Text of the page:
From Mod Motel to Creative Hub: The Metlo in Denver
Take the word “motel.” Rearrange the letters a bit, and you get something totally new. In this case, The Metlo, a sleek, 21st-century retail and office complex in Denver, Colorado.
Built as the Broadway Plaza Motel in 1957, this retro roadside motel long had long been an eyesore at the corner of 11th Avenue and Broadway. The building had fallen into serious disrepair, and guests consistently left less-than-stellar reviews of their stays there.
The building got a second life, however, starting back in 2013 when developer John C. Cook and owner Mark Rycroft took over the space and began a major overhaul.
Their goal was to keep the building looking much like it did in the mid-20th century. The bones of the motel are still there. As is the original facade and the flat roof and the exterior stairwells and hallways.
But they made a number of key, stylish upgrades.
Inside, they removed layers of worn, torn carpeting and refinished the original cement floors underneath. They replaced the ceilings and completed all the usual systems upgrades to turn once-dismal motel rooms into versatile, high-functioning office and retail space.
On the outside, they replaced the wall of doors and windows leading to the individual motel rooms on the south side of the structure with floor-to-ceiling windows, flooding the interior with natural light. And now, instead of blocky railings along the exterior walkways, there’s sleek iron and cable railings. They gave the structure a new paint job, adding bright lime green and gray touches, and they restored the neon sign, rearranging the letters to spell out “Metlo.”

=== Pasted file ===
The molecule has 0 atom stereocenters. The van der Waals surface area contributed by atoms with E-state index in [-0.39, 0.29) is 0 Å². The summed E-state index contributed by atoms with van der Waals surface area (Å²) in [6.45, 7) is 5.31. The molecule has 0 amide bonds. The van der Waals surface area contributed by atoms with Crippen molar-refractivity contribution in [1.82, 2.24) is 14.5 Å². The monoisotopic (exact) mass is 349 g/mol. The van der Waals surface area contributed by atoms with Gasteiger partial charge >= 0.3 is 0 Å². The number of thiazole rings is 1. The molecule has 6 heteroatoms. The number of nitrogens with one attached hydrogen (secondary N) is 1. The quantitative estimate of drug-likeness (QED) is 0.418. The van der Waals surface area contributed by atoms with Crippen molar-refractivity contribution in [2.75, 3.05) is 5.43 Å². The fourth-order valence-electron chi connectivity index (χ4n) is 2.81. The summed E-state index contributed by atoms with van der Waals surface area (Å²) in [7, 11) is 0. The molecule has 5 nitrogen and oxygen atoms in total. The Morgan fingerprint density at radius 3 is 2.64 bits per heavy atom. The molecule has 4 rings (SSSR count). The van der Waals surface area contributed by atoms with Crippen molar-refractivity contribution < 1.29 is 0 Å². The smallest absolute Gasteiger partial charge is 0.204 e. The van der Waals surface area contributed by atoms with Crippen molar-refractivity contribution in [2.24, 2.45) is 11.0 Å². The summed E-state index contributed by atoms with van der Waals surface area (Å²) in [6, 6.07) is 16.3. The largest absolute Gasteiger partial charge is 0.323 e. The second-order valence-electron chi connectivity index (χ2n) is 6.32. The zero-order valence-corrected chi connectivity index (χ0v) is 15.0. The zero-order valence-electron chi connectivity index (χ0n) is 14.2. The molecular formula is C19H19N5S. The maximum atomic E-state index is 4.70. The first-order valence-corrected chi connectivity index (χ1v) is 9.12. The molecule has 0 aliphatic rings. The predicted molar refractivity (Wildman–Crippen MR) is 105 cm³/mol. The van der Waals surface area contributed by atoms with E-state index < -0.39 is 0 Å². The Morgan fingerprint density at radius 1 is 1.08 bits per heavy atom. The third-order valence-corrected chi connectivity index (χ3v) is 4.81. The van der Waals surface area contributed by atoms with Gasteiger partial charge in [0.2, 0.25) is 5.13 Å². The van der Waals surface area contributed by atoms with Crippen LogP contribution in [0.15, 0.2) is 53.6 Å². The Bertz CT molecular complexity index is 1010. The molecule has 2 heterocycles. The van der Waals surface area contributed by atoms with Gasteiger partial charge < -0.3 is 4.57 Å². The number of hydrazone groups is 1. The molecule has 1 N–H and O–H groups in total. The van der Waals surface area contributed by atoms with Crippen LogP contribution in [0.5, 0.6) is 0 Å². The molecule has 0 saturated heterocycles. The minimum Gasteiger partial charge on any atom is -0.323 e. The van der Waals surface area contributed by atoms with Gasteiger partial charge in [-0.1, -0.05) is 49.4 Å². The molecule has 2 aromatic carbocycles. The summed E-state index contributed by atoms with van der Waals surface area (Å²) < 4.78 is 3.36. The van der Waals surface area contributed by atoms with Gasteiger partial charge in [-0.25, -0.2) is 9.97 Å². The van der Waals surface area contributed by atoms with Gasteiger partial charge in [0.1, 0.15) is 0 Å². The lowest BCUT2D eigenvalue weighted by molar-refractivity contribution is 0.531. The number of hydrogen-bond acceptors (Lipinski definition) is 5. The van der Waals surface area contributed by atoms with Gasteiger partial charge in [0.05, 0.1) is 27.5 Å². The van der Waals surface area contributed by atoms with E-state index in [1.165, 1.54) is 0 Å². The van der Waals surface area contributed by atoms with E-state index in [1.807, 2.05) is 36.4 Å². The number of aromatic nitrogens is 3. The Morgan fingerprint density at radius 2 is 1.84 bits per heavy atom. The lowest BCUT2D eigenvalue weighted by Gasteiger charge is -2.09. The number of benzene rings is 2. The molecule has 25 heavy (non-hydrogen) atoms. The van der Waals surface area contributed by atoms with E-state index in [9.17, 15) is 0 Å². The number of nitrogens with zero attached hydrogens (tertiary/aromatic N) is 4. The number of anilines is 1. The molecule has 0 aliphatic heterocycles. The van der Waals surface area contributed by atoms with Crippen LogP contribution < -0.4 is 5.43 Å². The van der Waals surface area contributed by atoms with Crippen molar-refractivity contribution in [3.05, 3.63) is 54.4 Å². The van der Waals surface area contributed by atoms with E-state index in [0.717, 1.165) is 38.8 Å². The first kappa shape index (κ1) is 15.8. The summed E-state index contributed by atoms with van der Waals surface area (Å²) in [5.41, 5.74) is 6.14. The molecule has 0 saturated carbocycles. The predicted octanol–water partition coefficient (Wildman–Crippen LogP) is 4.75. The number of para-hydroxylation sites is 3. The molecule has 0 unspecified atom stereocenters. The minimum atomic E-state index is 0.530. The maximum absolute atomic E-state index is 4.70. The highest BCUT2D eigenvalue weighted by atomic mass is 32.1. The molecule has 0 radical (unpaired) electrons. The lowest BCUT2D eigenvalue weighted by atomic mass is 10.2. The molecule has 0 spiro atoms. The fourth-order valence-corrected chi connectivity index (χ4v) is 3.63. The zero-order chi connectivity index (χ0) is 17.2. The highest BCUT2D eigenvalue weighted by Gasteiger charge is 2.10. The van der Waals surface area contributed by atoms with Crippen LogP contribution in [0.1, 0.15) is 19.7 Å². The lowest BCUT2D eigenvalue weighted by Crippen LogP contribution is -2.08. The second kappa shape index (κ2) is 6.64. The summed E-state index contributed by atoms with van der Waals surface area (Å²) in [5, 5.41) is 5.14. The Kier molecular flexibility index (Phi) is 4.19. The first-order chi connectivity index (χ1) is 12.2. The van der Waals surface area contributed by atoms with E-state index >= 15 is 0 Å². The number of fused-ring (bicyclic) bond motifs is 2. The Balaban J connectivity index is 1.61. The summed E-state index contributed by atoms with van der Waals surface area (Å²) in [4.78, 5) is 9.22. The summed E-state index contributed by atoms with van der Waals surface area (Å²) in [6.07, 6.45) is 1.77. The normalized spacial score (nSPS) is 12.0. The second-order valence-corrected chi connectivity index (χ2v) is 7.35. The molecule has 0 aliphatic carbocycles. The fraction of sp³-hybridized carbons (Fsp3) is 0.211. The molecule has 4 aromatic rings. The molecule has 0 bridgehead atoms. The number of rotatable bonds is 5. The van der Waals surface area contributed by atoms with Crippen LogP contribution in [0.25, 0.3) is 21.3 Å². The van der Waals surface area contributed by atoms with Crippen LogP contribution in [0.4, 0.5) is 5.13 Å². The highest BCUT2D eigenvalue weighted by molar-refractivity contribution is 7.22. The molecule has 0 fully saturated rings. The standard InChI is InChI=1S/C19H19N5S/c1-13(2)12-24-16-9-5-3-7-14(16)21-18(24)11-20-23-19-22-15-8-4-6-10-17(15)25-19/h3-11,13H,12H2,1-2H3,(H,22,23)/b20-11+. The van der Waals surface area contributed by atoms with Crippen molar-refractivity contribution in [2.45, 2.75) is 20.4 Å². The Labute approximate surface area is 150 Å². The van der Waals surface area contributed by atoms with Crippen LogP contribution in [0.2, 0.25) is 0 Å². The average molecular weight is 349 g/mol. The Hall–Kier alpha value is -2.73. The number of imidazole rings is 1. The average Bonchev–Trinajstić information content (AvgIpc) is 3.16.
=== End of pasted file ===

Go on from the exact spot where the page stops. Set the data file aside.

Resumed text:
The result is a creative hub in the center of Denver’s Golden Triangle District, open to local businesses, start-ups, and other entrepreneurial and creative ventures.
Tenants began filling the new office spaces at The Metlo soon after doors opened in early 2014. Today, there’s Amethyst Coffee Company, an airy cafe, as well as an outpost of popular local juice shop Pressed Juice Daily. There are hair salons, estheticians, massage therapists, a wellness center, a medical spa, a cannabis distributor, and a house cleaning and personal concierge service. Design firms, like Nest Architectural Design, set up shop there. And for the city’s pet owners, there’s pet sitting service City Kitty Sitter, as well as Apollo Peak, a shop that specialized in non-alcoholic “wine” for cats and dogs.
It’s a model of adaptive reuse. For this extensive work, the project received a 2016 Mayor’s Design Award.